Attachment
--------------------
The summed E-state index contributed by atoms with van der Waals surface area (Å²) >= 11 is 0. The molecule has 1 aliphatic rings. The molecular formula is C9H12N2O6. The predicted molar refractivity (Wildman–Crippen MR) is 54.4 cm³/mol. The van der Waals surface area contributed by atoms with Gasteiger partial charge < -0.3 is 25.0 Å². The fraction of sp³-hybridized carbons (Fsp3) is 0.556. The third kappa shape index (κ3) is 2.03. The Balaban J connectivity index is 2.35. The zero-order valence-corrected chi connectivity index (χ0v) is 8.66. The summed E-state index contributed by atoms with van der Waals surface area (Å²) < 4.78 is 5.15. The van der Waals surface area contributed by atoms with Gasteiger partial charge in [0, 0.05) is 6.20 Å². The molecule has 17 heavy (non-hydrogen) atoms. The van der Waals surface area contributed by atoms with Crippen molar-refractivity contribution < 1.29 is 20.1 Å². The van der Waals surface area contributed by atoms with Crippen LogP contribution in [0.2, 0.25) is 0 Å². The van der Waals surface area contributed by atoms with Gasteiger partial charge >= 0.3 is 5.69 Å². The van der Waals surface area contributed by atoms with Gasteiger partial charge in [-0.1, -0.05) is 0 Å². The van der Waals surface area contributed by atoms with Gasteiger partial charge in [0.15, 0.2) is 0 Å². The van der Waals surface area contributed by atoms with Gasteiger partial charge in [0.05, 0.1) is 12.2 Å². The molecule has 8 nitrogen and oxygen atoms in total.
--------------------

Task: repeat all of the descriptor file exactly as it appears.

The summed E-state index contributed by atoms with van der Waals surface area (Å²) >= 11 is 0. The molecule has 1 aliphatic rings. The molecular formula is C9H12N2O6. The predicted molar refractivity (Wildman–Crippen MR) is 54.4 cm³/mol. The van der Waals surface area contributed by atoms with Gasteiger partial charge < -0.3 is 25.0 Å². The fraction of sp³-hybridized carbons (Fsp3) is 0.556. The third kappa shape index (κ3) is 2.03. The Balaban J connectivity index is 2.35. The zero-order valence-corrected chi connectivity index (χ0v) is 8.66. The summed E-state index contributed by atoms with van der Waals surface area (Å²) < 4.78 is 5.15. The van der Waals surface area contributed by atoms with Gasteiger partial charge in [0, 0.05) is 6.20 Å². The molecule has 17 heavy (non-hydrogen) atoms. The van der Waals surface area contributed by atoms with Crippen molar-refractivity contribution < 1.29 is 20.1 Å². The van der Waals surface area contributed by atoms with Crippen LogP contribution in [0.2, 0.25) is 0 Å². The van der Waals surface area contributed by atoms with Gasteiger partial charge >= 0.3 is 5.69 Å². The van der Waals surface area contributed by atoms with Gasteiger partial charge in [-0.1, -0.05) is 0 Å². The van der Waals surface area contributed by atoms with Gasteiger partial charge in [0.15, 0.2) is 0 Å². The van der Waals surface area contributed by atoms with Gasteiger partial charge in [0.05, 0.1) is 12.2 Å². The molecule has 8 nitrogen and oxygen atoms in total.